Have you ever wanted to help a shelter dog, but you aren’t ready to take on the lifelong commitment? We are looking for fosters to join our Rare Gems Foster crew! This can be a great way to make a huge difference in the life of a shelter pet by fostering for a short time at no cost.
What is a Rare Gem? It’s a dog who has been at the shelter for longer than usual due to specific needs. They are diamonds in the rough who need just a bit of time, patience, and polishing!
Living in a shelter can be a stressful experience for dogs, no matter how wonderful the shelter. Space and activity are limited compared to a home, and they are exposed to all the activity and noise of their neighbors. For older dogs or dogs who are stressed by the presence of other animals, this can be even more challenging.
Many wonder whether it would be more stressful for a dog to go into a foster home, only to be brought back. The opposite is true. Research has shown that cortisol levels (stress hormones) drop when shelter dogs spend as little as 24 hours outside the shelter. When the dogs returned to the shelter their cortisol levels increased but are still below their baseline levels. Some dogs were also reported to have improved behavior and more relaxed demeanor upon returning to the shelter.
In a home environment shelter dogs can decompress and get more sleep and individualized attention. Another huge benefit is the opportunity to learn more about the dog. This information makes it easier to find the right permanent placement. This is especially important for dogs who already may have barriers to getting adopted, such as being a senior dog, a shy dog, or needing to be the only pet. A foster family can also help the dog learn house manners and improve their social skills if needed.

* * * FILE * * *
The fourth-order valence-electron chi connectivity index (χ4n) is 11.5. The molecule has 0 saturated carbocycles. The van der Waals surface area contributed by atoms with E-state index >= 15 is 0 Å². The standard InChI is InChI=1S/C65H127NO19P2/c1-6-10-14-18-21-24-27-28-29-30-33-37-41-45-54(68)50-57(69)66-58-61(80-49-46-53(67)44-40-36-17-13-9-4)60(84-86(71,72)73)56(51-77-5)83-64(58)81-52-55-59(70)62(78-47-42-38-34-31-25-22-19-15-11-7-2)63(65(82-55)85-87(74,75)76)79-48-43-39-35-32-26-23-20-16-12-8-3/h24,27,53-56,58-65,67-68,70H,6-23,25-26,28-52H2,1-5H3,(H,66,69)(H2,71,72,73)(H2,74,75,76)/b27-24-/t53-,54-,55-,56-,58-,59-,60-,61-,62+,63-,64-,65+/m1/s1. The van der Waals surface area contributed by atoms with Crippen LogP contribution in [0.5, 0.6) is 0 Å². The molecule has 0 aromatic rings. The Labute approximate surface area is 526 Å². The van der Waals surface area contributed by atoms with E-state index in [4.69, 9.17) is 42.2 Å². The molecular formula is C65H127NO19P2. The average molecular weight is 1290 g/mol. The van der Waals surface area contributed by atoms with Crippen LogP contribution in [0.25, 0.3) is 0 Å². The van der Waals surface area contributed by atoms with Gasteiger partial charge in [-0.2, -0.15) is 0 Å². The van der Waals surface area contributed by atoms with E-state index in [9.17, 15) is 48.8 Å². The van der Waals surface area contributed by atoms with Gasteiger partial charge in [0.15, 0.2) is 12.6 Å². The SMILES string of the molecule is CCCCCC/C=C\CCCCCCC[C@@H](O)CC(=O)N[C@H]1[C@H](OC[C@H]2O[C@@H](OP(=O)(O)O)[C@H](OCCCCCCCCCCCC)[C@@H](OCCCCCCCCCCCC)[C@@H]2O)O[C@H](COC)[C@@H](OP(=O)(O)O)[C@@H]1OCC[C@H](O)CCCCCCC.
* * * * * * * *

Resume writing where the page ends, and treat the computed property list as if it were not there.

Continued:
Pecan is one dog who would really benefit from some time in a foster home. She can be a nervous girl but attaches to her caretaker and then settles down. Pecan is a high-energy dog who has learned some skills and would love someone to keep working with her. Socialization is so good for her, and lots of exercise would help tire her out. She would like a dog friend, but kids might make her nervous. She is a super smart girl and might like to be an agility dog. A foster situation would give staff the information they need to help find her a forever family.
We are also looking for a foster home for the aptly named rare gem RUBY! Ruby is 9.5-year-old English setter/bulldog mix. Her ideal weight would be around 50 pounds, but she is currently underweight and receiving care to reach a healthy weight. Ruby needs a foster home with no other pets or children in the home. Her ideal home would also include a comfy dog bed (or couch!) to snooze on, and a fenced yard to stretch her legs in because she still gets zoomies. Most of all…a gentle patient foster parent who gives Ruby space to be herself.
8-year-old Houston also needs a foster. He’s mostly likely a Lab/boxer/terrier mix and weighs about 70 pounds. Houston knows several commands and appears to be housebroken. His foster should have experience with large dogs and have no other pets or children in the home. Houston loves to chase toys and carry them around and hopes for a comfy dog bed for naps and a fenced yard for exercise.
Being a Rare Gems foster can be a great opportunity for students taking dog behavior classes to learn and practice what they are learning. Rare Gems fosters should live within 45 minutes of one of the Second Chance vet hospitals so they can easily receive continued veterinary care. Anyone interested in becoming a Rare Gems foster should email email@example.com for more information.